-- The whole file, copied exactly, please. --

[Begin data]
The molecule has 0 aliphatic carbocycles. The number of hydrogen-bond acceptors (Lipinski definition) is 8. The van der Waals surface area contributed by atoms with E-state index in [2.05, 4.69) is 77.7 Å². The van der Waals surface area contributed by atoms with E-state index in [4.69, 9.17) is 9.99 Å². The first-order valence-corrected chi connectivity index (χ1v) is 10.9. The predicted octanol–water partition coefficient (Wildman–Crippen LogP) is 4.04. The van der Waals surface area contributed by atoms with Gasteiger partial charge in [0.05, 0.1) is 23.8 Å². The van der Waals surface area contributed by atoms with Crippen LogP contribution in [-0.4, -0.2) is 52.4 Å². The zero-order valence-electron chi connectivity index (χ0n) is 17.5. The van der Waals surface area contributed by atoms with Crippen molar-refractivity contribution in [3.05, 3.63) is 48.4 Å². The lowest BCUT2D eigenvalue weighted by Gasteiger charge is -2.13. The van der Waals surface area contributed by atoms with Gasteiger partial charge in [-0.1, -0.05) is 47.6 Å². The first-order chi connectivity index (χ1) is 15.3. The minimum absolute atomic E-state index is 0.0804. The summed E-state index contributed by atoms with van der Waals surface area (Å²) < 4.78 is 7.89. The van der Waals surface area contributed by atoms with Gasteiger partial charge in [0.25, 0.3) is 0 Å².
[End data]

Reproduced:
The molecule has 0 aliphatic carbocycles. The number of hydrogen-bond acceptors (Lipinski definition) is 8. The van der Waals surface area contributed by atoms with E-state index in [2.05, 4.69) is 77.7 Å². The van der Waals surface area contributed by atoms with E-state index in [4.69, 9.17) is 9.99 Å². The first-order valence-corrected chi connectivity index (χ1v) is 10.9. The predicted octanol–water partition coefficient (Wildman–Crippen LogP) is 4.04. The van der Waals surface area contributed by atoms with Gasteiger partial charge in [0.05, 0.1) is 23.8 Å². The van der Waals surface area contributed by atoms with Crippen LogP contribution in [-0.4, -0.2) is 52.4 Å². The zero-order valence-electron chi connectivity index (χ0n) is 17.5. The van der Waals surface area contributed by atoms with Crippen molar-refractivity contribution in [3.05, 3.63) is 48.4 Å². The lowest BCUT2D eigenvalue weighted by Gasteiger charge is -2.13. The van der Waals surface area contributed by atoms with Gasteiger partial charge in [-0.1, -0.05) is 47.6 Å². The first-order chi connectivity index (χ1) is 15.3. The minimum absolute atomic E-state index is 0.0804. The summed E-state index contributed by atoms with van der Waals surface area (Å²) < 4.78 is 7.89. The van der Waals surface area contributed by atoms with Gasteiger partial charge in [0.25, 0.3) is 0 Å².